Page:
Law­men save gun­shot vic­tim from bleed­ing to death

Daily Times (Primos, PA) - - FRONT PAGE - By Rose Quinn rquinn@21st-cen­tu­ry­media.com @rquin­ndelco on Twit­ter

CH­ESTER » A city man is re­cov­er­ing from mul­ti­ple gun­shot wounds — thanks to four law en­force­ment of­fi­cers who ap­plied a pair of life-sav­ing tourni­quets to stop him from bleed­ing to death.

City Po­lice Chief James Nolan IV said city Po­lice De­tec­tive Capt. James Chubb, city pa­trol­men Wil­liam Carey and Ter­rance Taylor, and Ch­ester Housing Au­thor­ity Lt. John Fet­zer will be com­mended at the next city coun­cil meet­ing for their ac­tions on April 20 in sav­ing 35-year-old Michael Peace.

“The paramedics said if they hadn’t been there to do what they did, he would have bled to death,” Nolan said.

Chubb, down play­ing his role in any hero­ics, said Fri­day it was Fet­zer who pro­vided the tourni­quets and Carey and Taylor who eval­u­ated and ap­plied them, while he tried to keep the vic­tim calm.

It had been a busy night for city of­fi­cers. When the re­port for shots fired in the area of Third and Jef­frey streets came in at 7:23 p.m., Chubb was on his way back to po­lice head­quar­ters from the scene of a fa­tal shoot­ing on Clover Lane. Chubb got as far as about the 700 block of Booth Street when he switched gears and raced to the scene some 15 to 20 blocks away.

Taylor, who was on pa­trol when he heard the call, was first on the scene, with Chubb pulling up im­me­di­ately be­hind.

Chubb said the ini­tial call was quickly up­graded to a one-ve­hi­cle ac­ci­dent in the area of Union and Jef­frey Streets. The call was up­graded again to in­clude a sub­ject shot.

At Jef­frey and Union, the of­fi­cers found a 2005 Pon­tiac Grand Prix on the side­walk.

“It jumped over the curb and landed on the side­walk in front of some­one’s house in the 2000 block of Union Street,” Chubb said.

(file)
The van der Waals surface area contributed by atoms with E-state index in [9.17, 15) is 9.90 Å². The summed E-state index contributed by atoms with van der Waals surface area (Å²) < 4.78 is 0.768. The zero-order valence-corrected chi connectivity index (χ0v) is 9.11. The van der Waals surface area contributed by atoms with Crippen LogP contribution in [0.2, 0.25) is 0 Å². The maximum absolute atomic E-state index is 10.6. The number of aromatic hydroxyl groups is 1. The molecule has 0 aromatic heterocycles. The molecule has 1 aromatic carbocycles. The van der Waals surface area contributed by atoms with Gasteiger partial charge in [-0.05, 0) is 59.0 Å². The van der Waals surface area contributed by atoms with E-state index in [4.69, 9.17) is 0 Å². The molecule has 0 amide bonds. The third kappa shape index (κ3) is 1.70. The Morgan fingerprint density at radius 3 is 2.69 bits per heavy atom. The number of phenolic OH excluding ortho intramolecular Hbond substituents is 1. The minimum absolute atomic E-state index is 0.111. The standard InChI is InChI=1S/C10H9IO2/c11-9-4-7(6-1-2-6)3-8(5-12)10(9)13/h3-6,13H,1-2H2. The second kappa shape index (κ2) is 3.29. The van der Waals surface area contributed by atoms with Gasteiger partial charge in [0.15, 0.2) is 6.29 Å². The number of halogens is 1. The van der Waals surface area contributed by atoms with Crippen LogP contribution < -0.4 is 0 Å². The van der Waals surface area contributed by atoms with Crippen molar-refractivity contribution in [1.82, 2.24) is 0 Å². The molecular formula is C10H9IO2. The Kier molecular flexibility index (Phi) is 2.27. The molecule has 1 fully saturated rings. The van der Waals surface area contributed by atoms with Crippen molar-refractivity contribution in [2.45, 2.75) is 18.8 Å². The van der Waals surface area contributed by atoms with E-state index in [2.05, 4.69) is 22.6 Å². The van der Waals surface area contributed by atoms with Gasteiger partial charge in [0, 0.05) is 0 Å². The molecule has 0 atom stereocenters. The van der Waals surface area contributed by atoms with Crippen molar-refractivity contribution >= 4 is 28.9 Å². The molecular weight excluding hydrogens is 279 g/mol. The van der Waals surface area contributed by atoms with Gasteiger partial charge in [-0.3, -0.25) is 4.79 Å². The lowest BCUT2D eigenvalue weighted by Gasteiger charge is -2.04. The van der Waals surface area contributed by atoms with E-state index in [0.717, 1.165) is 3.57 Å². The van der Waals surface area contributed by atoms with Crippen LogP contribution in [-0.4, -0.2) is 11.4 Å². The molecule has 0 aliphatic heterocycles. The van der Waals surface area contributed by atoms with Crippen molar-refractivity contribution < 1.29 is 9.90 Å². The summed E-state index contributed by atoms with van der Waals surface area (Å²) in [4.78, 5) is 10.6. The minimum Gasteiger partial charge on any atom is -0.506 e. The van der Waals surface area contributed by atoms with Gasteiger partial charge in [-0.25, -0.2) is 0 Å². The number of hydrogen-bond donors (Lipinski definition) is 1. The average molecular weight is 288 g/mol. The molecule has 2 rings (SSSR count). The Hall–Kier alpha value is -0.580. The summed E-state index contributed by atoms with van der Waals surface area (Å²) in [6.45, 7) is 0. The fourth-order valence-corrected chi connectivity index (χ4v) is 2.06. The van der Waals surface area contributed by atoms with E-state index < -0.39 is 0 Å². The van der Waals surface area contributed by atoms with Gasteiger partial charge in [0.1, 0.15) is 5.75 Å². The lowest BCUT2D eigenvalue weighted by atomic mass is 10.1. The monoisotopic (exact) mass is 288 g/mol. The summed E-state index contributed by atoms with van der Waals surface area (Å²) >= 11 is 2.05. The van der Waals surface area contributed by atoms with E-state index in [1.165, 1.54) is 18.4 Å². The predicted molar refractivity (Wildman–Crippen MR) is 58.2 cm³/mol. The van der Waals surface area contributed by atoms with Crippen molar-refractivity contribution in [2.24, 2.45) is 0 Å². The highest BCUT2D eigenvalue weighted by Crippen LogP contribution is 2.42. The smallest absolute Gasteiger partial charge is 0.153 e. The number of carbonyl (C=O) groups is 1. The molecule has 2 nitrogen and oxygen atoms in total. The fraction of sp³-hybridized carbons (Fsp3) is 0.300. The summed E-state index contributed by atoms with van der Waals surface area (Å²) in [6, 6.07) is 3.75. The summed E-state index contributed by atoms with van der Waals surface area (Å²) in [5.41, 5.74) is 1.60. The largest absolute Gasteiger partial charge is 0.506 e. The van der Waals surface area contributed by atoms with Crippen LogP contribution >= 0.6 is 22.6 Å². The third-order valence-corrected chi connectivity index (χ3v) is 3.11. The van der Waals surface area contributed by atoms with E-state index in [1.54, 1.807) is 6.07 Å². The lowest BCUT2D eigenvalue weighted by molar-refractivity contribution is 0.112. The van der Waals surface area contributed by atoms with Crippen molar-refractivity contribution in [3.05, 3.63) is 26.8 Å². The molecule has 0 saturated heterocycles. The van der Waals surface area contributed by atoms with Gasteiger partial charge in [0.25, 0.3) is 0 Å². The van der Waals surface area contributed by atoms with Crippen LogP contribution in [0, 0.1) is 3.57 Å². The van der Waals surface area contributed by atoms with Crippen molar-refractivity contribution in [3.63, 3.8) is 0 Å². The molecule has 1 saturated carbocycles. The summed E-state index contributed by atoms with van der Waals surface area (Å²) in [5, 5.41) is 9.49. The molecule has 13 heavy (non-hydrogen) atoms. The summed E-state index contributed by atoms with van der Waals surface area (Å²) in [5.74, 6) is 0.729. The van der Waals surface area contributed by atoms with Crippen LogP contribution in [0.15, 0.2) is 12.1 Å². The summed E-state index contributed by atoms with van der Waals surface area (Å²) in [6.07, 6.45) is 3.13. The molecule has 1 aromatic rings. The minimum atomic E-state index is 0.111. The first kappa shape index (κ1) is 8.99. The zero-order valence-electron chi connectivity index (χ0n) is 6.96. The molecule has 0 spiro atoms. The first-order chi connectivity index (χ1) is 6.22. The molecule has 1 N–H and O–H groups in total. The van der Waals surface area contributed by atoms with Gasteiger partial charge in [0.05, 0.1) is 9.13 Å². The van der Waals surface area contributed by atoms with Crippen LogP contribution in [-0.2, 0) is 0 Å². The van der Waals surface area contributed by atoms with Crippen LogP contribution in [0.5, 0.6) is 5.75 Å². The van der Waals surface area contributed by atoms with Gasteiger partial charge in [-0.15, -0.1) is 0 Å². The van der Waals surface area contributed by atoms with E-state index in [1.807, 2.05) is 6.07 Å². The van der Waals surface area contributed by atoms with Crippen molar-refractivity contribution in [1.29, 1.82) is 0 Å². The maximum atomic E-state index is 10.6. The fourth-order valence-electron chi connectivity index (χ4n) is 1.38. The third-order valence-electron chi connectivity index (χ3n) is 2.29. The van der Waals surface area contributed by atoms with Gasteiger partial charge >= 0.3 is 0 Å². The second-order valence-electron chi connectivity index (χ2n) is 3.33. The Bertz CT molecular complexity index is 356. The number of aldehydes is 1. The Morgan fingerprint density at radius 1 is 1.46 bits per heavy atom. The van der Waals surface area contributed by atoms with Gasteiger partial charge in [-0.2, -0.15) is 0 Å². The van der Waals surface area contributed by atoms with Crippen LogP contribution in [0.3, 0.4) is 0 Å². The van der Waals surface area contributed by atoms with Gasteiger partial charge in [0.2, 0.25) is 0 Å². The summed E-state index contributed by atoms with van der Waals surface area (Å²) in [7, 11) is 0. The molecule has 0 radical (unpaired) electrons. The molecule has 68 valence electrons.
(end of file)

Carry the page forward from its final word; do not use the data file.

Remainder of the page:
There was no one in the car. Nor was there any­one in the street.

“Sud­denly,” Chubb said, “some­one came up and said, “Some­one is shot over there, point­ing to­ward Yar­nall Street, one block east of Jef­frey.”

De­scrib­ing the area, Chubb said Jef­frey and Yar­nall are di­vided by Union, which is an al­ley.

Chubb said he was close by his car and drove to Yar­nall, while Taylor ran to the lo­ca­tion. They ar­rived on Yar­nall Street at about the same time.

The of­fi­cers found Peace sit­ting in the door­way of a res­i­dence in the 300 block of Yar­nall.

Peace was con­scious and talk­ing. “I’m shot,” he told the of­fi­cers. Peace then said, “I’m hav­ing a hard time breath­ing.”

The of­fi­cers did a quick as­sess­ment. The vic­tim’s pants were soaked in blood, Chubb said.

At that point, the of­fi­cers had time only to es­tab­lish that Peace had been shot at least once. As they were fo­cus­ing on the vic­tim’s leg wound, Carey and Fet­zer ar­rived at the scene, Chubb said.

Chubb noted that as pa­trol of­fi­cers who are typ­i­cally the first re­spon­ders to a scene, Carey and Taylor deal with this type of emer­gency sit­u­a­tions fre­quently. As cap­tain of de­tec­tives, the 28-year veteran said, “This is rare for me.”